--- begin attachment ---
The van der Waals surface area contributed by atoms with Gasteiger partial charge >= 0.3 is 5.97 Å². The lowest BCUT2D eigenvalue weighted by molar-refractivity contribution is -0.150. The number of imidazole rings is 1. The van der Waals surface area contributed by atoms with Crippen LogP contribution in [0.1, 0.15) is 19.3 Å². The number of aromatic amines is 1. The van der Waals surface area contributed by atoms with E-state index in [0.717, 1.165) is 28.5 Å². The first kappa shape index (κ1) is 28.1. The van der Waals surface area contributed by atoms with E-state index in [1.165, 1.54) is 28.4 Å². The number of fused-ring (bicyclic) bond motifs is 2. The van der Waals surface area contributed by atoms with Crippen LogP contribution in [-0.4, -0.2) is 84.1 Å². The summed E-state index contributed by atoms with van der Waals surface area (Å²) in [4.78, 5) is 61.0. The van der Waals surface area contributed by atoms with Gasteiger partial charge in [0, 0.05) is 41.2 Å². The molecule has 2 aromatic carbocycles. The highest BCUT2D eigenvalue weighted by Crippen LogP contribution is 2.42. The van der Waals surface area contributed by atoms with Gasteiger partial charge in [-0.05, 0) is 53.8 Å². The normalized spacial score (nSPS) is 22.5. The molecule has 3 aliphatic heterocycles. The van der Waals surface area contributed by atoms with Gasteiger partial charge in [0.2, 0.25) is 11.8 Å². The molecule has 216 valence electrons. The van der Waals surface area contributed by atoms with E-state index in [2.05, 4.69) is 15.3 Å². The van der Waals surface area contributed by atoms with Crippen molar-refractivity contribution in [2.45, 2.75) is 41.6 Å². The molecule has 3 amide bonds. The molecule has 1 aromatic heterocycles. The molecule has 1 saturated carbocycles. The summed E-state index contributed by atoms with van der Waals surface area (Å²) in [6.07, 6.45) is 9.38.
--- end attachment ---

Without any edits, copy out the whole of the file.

The van der Waals surface area contributed by atoms with Gasteiger partial charge >= 0.3 is 5.97 Å². The lowest BCUT2D eigenvalue weighted by molar-refractivity contribution is -0.150. The number of imidazole rings is 1. The van der Waals surface area contributed by atoms with Crippen LogP contribution in [0.1, 0.15) is 19.3 Å². The number of aromatic amines is 1. The van der Waals surface area contributed by atoms with E-state index in [0.717, 1.165) is 28.5 Å². The first kappa shape index (κ1) is 28.1. The van der Waals surface area contributed by atoms with E-state index in [1.165, 1.54) is 28.4 Å². The number of fused-ring (bicyclic) bond motifs is 2. The van der Waals surface area contributed by atoms with Crippen LogP contribution in [-0.4, -0.2) is 84.1 Å². The summed E-state index contributed by atoms with van der Waals surface area (Å²) in [4.78, 5) is 61.0. The van der Waals surface area contributed by atoms with Gasteiger partial charge in [0, 0.05) is 41.2 Å². The molecule has 2 aromatic carbocycles. The highest BCUT2D eigenvalue weighted by Crippen LogP contribution is 2.42. The van der Waals surface area contributed by atoms with Gasteiger partial charge in [-0.05, 0) is 53.8 Å². The normalized spacial score (nSPS) is 22.5. The molecule has 3 aliphatic heterocycles. The van der Waals surface area contributed by atoms with Gasteiger partial charge in [0.2, 0.25) is 11.8 Å². The molecule has 216 valence electrons. The van der Waals surface area contributed by atoms with E-state index in [2.05, 4.69) is 15.3 Å². The van der Waals surface area contributed by atoms with Crippen molar-refractivity contribution in [2.45, 2.75) is 41.6 Å². The molecule has 3 amide bonds. The molecule has 1 aromatic heterocycles. The molecule has 1 saturated carbocycles. The summed E-state index contributed by atoms with van der Waals surface area (Å²) in [6.07, 6.45) is 9.38.